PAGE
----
Analysis

The anatomy of an amazing save

Photo: Earl Gardner. All screenshots taken from MLSsoccer.com

Six secondsĀ is all it takes to undo 90 minutes of good work.

A fraction of a second can undo six seconds.

Philadelphia Union’s Andre Blake got it all right with his fantastic late save Saturday to secure Philadelphia Union’s 1-0 win over D.C. United.

Here is video of the save with two alternate angles.

The breakdown, part 1

When a goalkeeper makes an amazing save, there was usually a defensive breakdown somewhere along the line that led to it.

Here, Gaddis and Bedoya have a miscommunication, allowing an uncontested cross. Jack Elliott is marking nobody. Medunjanin is upright and behind the play, taking himself out of the play. That’s four of the seven defenders here.

Sapong defends the late runner, tracking all the way back. Wijnaldum fights for position with the back man. Onyewu gets in the ready position between the ball and the target men.

Andre Blake leans to the near post, defending it from a surprise shot and getting in good position to smother a low/close cross before it reaches the target men.

The breakdown, part 2

With the cross in the air, there are now three defenders against three attackers.

  • Onyewu realizes too late that he is too shallow and too far away from the target men and is unable to recover.
  • Medunjanin stops completely.
  • Wijnaldum gets shielded out.

This leaves two men free for the header against Blake.

Blake recognizes that the out-swinger is floating too far outside the box for him to get to and immediately starts to sink back to the goal line, keeping his eyes on the play in front of him and maintaining ready position as he retreats.

Blake does two very difficult things here.

  1. As soon as he determines that he will not reach the ball, he immediately keys on the players instead, reading their eyes and head movements to determine where the shot is most likely to go.
  2. He retreats precisely to the goal line without taking his eyes off the play, giving himself the most time possible to react to the shot.
The shot

At the time the shot is struck, Blake’s heels are just about on the goal line. Most importantly for Blake, his weight is on his left foot and he is on his toes. He is anticipating a shot to his right, and by putting his weight on his left foot, he is ready to dive hard and fast to his right.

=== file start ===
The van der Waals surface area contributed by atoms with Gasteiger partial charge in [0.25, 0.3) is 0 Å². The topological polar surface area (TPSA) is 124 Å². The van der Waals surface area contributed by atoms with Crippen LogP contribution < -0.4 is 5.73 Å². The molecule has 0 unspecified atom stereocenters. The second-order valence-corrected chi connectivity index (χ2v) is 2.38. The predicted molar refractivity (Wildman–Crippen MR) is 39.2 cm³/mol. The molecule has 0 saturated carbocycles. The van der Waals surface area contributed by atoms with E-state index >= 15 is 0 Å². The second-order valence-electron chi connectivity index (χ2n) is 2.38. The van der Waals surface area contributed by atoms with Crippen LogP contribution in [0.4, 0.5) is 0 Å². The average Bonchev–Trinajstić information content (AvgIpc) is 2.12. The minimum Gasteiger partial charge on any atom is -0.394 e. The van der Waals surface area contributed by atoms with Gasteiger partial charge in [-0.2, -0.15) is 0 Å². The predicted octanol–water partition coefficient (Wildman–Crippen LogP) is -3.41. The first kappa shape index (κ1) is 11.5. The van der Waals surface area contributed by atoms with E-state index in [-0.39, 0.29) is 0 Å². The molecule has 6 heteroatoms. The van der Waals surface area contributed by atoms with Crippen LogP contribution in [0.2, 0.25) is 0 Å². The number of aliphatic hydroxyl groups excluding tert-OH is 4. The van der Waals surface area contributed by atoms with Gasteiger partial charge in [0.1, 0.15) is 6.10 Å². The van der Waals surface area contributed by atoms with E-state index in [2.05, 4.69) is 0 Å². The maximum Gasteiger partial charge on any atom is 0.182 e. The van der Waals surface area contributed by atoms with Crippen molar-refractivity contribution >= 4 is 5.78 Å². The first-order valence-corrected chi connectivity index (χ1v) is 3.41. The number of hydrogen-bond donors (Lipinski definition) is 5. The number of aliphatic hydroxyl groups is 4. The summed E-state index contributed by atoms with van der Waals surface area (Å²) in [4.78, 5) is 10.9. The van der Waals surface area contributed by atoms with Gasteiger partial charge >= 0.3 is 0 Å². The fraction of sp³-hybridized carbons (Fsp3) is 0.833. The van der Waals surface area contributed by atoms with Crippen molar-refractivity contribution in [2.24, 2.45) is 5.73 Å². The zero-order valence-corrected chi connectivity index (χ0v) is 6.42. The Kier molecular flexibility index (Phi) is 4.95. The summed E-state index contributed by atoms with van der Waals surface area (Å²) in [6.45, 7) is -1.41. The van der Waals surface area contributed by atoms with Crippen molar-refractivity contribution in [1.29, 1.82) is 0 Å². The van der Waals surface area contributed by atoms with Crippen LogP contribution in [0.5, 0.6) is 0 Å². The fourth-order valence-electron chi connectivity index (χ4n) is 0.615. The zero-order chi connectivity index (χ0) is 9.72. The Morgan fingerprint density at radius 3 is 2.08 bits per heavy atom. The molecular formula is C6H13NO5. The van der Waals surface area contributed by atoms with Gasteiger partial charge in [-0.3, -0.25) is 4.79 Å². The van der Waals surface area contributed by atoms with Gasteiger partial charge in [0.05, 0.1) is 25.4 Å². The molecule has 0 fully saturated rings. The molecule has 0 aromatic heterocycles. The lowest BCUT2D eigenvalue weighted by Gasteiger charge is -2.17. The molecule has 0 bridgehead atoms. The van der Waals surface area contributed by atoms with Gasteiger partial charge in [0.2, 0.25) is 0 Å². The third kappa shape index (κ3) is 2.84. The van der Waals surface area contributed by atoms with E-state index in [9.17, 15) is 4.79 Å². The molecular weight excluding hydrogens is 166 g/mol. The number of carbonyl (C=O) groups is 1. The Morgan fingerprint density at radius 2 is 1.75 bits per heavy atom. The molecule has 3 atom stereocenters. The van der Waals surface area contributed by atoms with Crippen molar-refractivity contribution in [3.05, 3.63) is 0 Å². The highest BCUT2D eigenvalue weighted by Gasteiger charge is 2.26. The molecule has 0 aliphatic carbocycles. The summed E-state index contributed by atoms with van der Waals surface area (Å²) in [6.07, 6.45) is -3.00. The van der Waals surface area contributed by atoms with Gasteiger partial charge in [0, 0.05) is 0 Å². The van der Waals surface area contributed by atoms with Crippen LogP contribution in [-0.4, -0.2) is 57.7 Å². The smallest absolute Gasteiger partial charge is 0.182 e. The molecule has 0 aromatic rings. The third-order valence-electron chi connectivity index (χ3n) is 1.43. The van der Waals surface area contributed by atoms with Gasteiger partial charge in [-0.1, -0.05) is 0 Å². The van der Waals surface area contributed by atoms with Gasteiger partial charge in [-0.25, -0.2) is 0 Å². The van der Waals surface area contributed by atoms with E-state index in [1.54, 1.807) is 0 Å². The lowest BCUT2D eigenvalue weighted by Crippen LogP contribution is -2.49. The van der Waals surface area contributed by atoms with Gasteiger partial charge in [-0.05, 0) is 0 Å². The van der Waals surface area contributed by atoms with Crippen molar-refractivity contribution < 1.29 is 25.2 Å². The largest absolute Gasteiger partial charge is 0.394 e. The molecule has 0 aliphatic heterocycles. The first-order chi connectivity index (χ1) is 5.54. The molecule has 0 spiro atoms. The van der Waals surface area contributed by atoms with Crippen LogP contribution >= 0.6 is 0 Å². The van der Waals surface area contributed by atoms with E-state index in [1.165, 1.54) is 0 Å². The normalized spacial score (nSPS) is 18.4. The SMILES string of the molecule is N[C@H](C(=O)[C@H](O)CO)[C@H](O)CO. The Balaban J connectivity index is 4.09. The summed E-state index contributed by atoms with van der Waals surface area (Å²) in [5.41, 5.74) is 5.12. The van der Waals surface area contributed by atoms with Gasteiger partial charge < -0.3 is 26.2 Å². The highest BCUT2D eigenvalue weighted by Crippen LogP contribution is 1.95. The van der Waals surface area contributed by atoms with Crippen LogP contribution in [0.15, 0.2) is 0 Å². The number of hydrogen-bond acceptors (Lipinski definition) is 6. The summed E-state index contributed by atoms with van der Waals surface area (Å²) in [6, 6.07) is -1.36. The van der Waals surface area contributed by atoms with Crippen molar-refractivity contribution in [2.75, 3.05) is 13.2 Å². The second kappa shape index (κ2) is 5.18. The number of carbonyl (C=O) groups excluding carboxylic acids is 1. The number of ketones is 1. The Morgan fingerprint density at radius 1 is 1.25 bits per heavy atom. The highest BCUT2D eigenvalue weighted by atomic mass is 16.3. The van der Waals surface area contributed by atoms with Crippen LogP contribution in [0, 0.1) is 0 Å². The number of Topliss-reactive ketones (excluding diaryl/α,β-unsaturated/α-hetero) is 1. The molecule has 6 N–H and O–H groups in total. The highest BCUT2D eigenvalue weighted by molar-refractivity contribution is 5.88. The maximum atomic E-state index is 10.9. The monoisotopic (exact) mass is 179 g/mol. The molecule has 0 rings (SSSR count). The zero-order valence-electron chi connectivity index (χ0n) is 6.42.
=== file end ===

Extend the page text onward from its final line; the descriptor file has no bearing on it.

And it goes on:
This is why it is so key for Blake to read the players rather than the ball. Blake was able to cut out half of the net by keying on the head movement. Heading an out-swinger to the far side of the net would have required a head whip that Blake never saw. Unlike the penalty save, which required a guess, Blake was not guessing on this shot. He read the player and was able to identify where the shot could go.

The alternate angle shows just how free the header was and just how out of position the Union defenders were. It’s also a little easier to see Blake already leaning hard to his right. That’s as free as a header gets, and from about 7.5 yards out.

These saves are practically impossible. Lamar Neagle knows that if he puts the shot on frame with power, it is going in unless he strikes it directly into Blake. Even a foot or two away from where his body already is and there’s no time to react.

The save

Lamar Neagle does his job perfectly. He heads it on frame, with power, high and to the side of Blake. Easy goal.

Enter Superman.

Words can’t describe just how insanely hard this save is. If this were the Olympics, Blake would get a 10 for degree of difficulty alone. Keepers just don’t save power headers from that range. This save may have been Blake’s best ever, and that is not hyperbole. It shows off the full range of Blake’s tools: his height and length, his athletic ability, his instincts, his reaction speed, and his hand strength.

Blake prepared properly. He got to the right spot and got in the ready position leaning the correct direction. As the ball is struck, he uncoils and contorts his body and gets his hand way up above his head in about a quarter of a second.

Despite the ball going to his right, Blake reaches to it with his left because of his ready position. He was ready to dive right, which puts his left hand high, so he used momentum to get his hand there in time. He arches his body to get his feet on the line but his body in front of it. This means that the core of his body is providing almost no strength to his arm here. His hand finds the ball perfectly and he is strong enough to power it up over the bar from no more than a foot or two in front of it. This is Andre Blake’sĀ weak hand getting to the ball and staying strong enough to knock it almost straight up. Truly unbelievable.

Brick Wall Blake, indeed.

5 Comments

  1. el Pachyderm says:

    As it unfolded, the majesty of the stop didnt register — because I was so pissed at how bad the defense was at that juncture of the game.
    .
    Never should have happened.

  2. I was unable to attend the game. But have watched the replay. People keep saying that the Union need a player who can change the game. I’m sure thay mean from a creative/offencive perspective. But we have,and have had that guy! He just wears neon colors! That dude IS a game changer! Twice in that game!

  3. The Chief says:

    Blake is as good as anyone I’ve seen at saving shots that are above his head to around his waste. His weakness seems to be low shots. For some reason he never seems to kick out his legs like I’ve seen Tim howard use to great effect for saving shots on the ground and he’s given up goals he shouldn’t have because of that. He’s so athletic, if only he could master that, he’d be almost unable to be scored on

  4. Excellent analysis.

Leave a Reply

Your email address will not be published. Required fields are marked *

*

%d bloggers like this: